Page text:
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Enterprise girl going to national spelling bee

by Gail Marsh

STAFF WRITER

After winning the spelling bee at Big Elm Elementary School last year, fourth-grader Kayla Medina went on to compete at the county level against students in fourth- through eighth-grades.

"I think she lost her concentration some when she saw the older students. But she said, 'That's OK, I'll win next year,'" said Lisa Medina, Kayla's mother.

Kayla's prediction was correct. The fifth-grader won her school spelling bee in January, the county bee in February and the regional RESA VII Spelling Bee last Thursday at Robert C. Byrd High School. Kayla is now headed to the Scripps-Howard National Spelling Bee in Washington, D.C., to compete against nearly 250 students from around the nation.

"I wasn't as nervous this year because I knew what to expect. I think the regional was actually easier than the county event," she said.

Kayla, the daughter of Lisa and Mike Medina of Enterprise, credits a great deal of her success to her mother, a teacher at Barrackville Middle School. Lisa has read to her daughter since she was born and has worked with her each evening since January to help prepare for the county and regional events.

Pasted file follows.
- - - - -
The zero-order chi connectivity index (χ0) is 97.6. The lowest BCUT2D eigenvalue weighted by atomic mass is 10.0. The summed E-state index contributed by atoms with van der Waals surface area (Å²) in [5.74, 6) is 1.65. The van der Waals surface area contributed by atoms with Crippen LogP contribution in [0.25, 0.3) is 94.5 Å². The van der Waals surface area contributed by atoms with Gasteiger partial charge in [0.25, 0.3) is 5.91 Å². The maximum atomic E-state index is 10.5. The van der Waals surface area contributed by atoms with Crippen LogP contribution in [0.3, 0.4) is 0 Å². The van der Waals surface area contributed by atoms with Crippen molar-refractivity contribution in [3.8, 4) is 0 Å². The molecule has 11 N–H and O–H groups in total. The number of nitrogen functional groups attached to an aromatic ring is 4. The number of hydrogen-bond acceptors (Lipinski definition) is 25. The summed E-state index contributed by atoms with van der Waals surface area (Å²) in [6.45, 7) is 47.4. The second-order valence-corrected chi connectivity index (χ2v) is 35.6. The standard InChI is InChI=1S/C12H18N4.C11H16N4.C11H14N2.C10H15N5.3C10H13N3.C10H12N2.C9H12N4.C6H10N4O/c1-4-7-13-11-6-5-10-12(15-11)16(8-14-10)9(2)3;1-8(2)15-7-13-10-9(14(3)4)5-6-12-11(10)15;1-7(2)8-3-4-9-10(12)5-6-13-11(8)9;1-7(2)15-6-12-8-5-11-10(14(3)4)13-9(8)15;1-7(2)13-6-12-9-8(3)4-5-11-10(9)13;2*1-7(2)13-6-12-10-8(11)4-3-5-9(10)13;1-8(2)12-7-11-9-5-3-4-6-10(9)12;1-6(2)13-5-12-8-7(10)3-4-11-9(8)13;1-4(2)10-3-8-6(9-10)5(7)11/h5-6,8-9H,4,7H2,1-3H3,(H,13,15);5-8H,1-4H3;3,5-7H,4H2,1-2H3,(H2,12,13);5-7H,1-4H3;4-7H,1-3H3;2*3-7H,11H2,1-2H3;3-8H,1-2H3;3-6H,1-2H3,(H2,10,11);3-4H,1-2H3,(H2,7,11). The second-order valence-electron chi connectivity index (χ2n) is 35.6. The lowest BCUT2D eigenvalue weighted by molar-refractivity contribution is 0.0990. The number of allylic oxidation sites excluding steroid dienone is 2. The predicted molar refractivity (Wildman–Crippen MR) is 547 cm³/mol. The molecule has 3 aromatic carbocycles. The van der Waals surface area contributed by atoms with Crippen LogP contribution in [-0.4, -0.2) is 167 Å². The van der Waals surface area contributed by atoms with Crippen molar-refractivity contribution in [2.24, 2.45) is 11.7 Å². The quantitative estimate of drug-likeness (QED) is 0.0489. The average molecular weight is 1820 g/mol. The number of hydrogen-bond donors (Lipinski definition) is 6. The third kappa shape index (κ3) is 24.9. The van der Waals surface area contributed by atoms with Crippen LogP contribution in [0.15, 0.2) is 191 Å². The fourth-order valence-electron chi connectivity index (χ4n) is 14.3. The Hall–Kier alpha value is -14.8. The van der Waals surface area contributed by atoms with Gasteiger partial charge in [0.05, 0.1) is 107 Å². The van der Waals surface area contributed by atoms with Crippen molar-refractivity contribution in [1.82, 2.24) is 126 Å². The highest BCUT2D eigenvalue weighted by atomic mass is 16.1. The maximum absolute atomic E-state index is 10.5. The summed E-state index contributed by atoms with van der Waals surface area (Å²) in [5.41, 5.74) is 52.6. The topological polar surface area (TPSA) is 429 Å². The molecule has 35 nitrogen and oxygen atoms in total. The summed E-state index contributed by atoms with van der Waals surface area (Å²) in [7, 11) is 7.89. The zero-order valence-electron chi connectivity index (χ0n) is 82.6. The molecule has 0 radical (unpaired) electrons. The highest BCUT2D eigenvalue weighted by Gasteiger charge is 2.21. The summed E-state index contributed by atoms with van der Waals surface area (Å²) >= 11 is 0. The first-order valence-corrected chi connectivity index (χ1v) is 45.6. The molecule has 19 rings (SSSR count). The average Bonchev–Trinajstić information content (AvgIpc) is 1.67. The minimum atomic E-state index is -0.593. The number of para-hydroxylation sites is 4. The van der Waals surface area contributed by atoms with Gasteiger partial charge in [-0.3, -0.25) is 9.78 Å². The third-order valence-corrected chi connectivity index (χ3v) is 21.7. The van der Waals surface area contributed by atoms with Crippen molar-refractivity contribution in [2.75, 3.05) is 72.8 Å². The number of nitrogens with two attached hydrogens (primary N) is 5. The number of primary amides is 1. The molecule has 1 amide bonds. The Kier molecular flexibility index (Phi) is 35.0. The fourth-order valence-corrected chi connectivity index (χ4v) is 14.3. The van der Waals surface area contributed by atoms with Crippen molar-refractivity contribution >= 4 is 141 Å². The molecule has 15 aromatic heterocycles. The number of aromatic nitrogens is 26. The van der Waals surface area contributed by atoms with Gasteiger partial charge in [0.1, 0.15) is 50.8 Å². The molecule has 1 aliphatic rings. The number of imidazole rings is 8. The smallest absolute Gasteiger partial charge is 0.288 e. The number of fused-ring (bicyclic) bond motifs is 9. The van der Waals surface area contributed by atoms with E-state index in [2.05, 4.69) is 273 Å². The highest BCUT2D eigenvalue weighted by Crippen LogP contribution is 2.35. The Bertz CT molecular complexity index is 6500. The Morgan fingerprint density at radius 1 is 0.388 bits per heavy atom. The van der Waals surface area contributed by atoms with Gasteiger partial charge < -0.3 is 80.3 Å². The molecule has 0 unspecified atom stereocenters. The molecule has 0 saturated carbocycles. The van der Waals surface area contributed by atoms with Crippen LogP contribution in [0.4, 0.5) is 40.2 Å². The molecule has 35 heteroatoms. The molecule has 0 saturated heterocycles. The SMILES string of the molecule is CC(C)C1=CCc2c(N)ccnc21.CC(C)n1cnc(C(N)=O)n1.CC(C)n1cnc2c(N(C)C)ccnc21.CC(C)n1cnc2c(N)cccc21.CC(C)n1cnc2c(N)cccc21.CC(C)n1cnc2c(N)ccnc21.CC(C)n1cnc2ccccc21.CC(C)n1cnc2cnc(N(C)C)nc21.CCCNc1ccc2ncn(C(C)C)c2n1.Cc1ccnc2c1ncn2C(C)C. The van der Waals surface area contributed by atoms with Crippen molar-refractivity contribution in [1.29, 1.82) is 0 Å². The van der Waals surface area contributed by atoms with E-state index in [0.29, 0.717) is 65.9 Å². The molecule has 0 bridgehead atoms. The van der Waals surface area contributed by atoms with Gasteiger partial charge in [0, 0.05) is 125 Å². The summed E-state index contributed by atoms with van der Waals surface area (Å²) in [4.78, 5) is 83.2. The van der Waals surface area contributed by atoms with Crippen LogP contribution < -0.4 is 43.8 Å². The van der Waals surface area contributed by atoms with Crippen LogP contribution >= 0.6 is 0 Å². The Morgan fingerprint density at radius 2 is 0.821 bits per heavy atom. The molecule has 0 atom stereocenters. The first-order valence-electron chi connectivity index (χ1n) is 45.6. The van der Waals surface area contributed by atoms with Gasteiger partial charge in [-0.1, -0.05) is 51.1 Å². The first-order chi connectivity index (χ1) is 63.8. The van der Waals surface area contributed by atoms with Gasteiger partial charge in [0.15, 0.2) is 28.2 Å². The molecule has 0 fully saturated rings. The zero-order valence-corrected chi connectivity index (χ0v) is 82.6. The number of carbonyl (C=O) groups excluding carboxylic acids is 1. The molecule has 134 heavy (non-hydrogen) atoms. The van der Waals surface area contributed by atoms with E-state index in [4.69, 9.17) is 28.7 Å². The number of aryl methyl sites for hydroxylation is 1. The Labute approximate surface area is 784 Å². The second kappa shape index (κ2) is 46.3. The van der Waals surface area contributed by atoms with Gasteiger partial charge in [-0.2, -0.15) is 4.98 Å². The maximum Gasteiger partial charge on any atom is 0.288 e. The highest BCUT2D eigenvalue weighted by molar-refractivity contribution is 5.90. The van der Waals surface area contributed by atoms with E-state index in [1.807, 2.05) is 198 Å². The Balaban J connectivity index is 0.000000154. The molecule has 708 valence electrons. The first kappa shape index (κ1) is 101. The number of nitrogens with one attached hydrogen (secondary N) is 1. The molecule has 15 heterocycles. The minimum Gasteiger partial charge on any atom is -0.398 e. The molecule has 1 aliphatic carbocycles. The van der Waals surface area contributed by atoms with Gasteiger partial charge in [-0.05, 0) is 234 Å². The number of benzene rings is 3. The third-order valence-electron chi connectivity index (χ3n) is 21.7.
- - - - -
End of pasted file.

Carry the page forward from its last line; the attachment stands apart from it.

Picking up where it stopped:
"Kayla went to Catholic school in kindergarten and first grade, and they still used the old books that taught phonics. I think that's why she does so well, because she learned to read and spell phonetically," Lisa Medina said.

For the local and regional contests, Kayla studied from a small paperback book containing a designated list of words.

For the national event, Kayla will study from a 6,000-page dictionary that she won at the regional bee.

"I'm giving her a week off to rest, because I don't want her to burn out. Then we'll start to tackle the dictionary," Lisa Medina said.

Not surprisingly, Kayla said her favorite subjects in school are spelling and English. But Kayla also plays the violin.

"I want to be the concert mistress for the Boston Symphony," she said.

Though her parents are proud of Kayla's accomplishment, Lisa Medina said she's more pleased at what the competition has done for her.

"Kayla was so shy in kindergarten that the teacher had to drag her out of the car. Now she has a nice presence on the stage and is easily able to get up in front of people. That's a major accomplishment," she said.

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